Parties bicker over appointment of High Court judgesThe constitutional deadline to transform appellate courts into High Courts will end in less than three weeks. But the ruling alliance and opposition parties, like on many other issues, are at odds over the appointment of judges as well.
The constitutional deadline to transform appellate courts into High Courts will end in less than three weeks. But the ruling alliance and opposition parties, like on many other issues, are at odds over the appointment of judges as well. And failure to iron out the differences will mean an obstacle in the constitution implementation process.
While the ruling alliance is for making the appointments proportionally inclusive, the opposition has objected to the call, saying proportional inclusion is not possible in the Supreme Court and High Courts. The opposition has said appointments can be made inclusive but not proportional.
Lawmakers from the two sides on Thursday had a heated discussion over the issue during a meeting of the Legislation Committee of Parliament. The meeting was called to finalise the Bill on Judicial Administration, Judicial Council and Judicial Service. Sadbhawana Party Lawmaker Laxman Lal Karna demanded that the provision of “inclusion” be replaced with “proportional inclusion”. The bill drafted by committee says “there will be inclusive appointment of judges in High Courts”.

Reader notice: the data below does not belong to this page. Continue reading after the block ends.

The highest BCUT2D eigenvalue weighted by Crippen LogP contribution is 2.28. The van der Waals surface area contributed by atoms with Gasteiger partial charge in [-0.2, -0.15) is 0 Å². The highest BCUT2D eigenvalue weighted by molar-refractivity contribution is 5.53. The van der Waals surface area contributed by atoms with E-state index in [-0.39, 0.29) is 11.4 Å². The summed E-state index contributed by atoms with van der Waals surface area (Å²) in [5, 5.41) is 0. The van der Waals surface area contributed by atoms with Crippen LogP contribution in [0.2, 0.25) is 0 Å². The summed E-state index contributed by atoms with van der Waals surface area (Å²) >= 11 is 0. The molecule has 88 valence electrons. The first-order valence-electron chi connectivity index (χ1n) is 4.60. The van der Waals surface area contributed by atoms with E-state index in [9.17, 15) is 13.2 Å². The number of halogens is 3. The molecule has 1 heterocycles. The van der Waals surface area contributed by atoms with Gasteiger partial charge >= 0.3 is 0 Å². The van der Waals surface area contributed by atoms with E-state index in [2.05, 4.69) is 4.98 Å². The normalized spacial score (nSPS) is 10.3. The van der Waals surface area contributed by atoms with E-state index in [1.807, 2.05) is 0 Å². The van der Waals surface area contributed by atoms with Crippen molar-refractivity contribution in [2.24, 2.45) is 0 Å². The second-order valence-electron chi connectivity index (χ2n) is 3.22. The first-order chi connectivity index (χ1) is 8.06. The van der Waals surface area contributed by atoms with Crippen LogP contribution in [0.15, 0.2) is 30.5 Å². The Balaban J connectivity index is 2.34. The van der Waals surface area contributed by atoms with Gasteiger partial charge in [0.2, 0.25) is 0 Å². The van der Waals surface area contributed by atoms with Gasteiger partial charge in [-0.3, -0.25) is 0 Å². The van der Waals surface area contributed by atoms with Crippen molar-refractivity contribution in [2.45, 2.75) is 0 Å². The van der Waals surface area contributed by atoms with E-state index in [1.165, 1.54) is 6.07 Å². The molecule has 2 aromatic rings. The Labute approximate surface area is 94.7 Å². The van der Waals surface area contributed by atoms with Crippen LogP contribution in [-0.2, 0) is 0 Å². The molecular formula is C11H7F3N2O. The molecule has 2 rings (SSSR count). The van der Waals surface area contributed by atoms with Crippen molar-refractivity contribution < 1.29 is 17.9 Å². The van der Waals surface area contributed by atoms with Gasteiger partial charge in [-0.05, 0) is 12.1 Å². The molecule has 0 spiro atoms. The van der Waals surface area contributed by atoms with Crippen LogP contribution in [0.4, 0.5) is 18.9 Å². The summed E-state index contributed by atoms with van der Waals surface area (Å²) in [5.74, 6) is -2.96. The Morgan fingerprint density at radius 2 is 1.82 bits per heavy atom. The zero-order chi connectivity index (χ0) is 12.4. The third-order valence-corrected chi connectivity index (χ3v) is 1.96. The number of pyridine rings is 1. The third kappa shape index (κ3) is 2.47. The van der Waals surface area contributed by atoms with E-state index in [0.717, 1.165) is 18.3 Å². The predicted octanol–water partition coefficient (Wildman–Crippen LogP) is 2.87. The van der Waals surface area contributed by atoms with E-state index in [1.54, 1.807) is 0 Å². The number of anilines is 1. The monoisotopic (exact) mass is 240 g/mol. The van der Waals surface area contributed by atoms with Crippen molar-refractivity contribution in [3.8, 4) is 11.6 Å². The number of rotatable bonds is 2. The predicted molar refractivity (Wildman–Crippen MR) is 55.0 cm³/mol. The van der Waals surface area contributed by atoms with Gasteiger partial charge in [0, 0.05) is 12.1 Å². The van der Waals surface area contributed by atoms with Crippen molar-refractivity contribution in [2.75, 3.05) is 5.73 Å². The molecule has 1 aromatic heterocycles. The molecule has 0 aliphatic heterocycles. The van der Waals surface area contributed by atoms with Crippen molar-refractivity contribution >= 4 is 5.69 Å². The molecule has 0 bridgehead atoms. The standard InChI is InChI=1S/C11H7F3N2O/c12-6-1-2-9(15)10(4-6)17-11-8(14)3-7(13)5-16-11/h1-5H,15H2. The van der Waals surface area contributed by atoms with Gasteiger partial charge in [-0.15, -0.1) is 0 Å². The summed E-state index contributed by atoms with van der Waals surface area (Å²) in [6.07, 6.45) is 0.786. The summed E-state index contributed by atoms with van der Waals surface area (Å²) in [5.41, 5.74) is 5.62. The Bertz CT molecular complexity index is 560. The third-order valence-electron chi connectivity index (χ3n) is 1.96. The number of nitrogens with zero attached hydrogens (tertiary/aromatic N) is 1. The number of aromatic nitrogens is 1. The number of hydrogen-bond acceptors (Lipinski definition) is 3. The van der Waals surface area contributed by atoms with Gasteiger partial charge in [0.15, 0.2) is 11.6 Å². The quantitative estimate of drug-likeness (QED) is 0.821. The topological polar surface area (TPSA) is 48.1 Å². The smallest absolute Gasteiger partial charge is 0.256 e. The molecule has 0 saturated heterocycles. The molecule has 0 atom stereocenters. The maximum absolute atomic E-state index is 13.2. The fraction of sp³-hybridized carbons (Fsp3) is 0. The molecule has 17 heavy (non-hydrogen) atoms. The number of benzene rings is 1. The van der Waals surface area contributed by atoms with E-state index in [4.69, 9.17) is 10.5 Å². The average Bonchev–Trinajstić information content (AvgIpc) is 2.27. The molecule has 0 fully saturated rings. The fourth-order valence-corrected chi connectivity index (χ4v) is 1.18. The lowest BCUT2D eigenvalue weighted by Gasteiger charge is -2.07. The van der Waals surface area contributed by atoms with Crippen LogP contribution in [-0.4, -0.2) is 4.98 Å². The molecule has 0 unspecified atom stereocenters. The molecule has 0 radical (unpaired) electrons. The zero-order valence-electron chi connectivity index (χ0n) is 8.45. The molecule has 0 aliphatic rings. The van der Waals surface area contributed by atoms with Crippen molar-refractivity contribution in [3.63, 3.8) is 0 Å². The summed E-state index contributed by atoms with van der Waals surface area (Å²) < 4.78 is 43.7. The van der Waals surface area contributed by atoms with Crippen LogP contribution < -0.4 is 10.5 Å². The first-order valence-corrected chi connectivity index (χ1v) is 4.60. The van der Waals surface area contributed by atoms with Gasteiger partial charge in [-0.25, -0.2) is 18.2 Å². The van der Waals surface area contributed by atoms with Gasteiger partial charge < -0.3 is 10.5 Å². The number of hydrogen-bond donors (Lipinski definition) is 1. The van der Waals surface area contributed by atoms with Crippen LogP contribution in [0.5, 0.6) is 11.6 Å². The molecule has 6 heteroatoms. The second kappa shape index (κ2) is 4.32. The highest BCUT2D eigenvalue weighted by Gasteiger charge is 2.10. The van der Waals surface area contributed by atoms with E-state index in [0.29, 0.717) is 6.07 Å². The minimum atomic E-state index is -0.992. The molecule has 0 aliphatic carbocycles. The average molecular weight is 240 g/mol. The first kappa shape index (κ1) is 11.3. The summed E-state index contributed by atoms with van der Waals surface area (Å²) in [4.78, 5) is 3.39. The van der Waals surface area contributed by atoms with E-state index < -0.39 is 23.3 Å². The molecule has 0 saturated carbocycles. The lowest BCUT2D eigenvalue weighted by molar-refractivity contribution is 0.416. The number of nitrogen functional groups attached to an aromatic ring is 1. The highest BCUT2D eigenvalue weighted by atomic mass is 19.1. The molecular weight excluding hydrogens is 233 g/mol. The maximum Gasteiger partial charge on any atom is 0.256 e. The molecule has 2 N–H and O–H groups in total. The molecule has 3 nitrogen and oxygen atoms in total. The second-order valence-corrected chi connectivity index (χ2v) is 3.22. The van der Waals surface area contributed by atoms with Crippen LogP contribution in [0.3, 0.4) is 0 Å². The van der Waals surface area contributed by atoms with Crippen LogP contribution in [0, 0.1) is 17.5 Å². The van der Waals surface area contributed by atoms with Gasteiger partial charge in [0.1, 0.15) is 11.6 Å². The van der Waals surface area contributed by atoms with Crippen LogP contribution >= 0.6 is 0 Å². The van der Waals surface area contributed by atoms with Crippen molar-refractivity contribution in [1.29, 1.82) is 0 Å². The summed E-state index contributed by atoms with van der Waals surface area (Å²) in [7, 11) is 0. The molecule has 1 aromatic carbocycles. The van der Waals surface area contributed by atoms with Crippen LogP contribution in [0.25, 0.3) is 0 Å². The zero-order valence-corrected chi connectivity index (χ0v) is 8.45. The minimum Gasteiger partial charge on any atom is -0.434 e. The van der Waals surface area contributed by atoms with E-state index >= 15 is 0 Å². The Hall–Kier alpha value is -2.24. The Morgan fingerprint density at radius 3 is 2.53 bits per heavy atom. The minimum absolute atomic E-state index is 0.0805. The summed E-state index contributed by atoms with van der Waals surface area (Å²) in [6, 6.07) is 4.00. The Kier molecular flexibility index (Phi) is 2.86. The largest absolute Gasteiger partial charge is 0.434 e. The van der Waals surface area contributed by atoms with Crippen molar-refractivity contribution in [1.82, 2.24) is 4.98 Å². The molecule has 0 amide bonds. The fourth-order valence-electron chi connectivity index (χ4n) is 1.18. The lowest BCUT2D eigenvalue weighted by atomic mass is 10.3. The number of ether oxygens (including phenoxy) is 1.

Karna’s demand was supported by CPN (Maoist Centre) lawmakers, including Minister for Law Ajay Shankar Nayak. However, UML lawmakers opposed the call, saying that making appointment of judges in High Courts proportionally inclusive will not be practical.
They argued that judges of the Appellate Courts will automatically become High Court judges. “We are not against proportional inclusion. Our only concern is whether it will be practical,” said UML lawmaker Rewati Raman Bhandari. “However, we won’t create any hurdle in its endorsement.”
Article 139 of the constitution says “there shall be a High Court in each state” and Article 300 (3) says “high courts set forth in Article 139 shall be established no later than one year after the date of commencement of this constitution, and the Appellate Courts existing at the time of commencement of this constitution shall be dissolved after the establishment of such courts”, which implies that High Courts must come into existence before the third week of September.
The parties, however, agreed to appoint 160 judges after Nepali Congress lawmaker Radheshyam Adhikari agreed to withdraw his amendment which called for having only 77 judges.
According to UML’s Bhandari, one Appellate Court from each province will be named as the central office while others will be function as extended benches of the High Court. The central office must be located in the headquarters of the respective province, said Bhandari.
But it will be interesting to see if high courts can be formed within the given constitutional deadline given the persisting confusion over the number of states, as the agitating parties have been demanding redrawing of provincial boundaries with at least two provinces in the Tarai plains. Hence, finding a solution on the “head office” is going to be a daunting task.
Lawmakers from the House committee said the Biratnagar-based Appellate Court will most likely be the main office of the High Court in Province 1, Janakpur for Province 2, Patan for Province 3 and Pokhara for Province 4. The Tulsipur-based Appellate Court could be the main
office for High Court in Province 5, Surkhet for Province 6 and Mahendra-nagar for Province 7.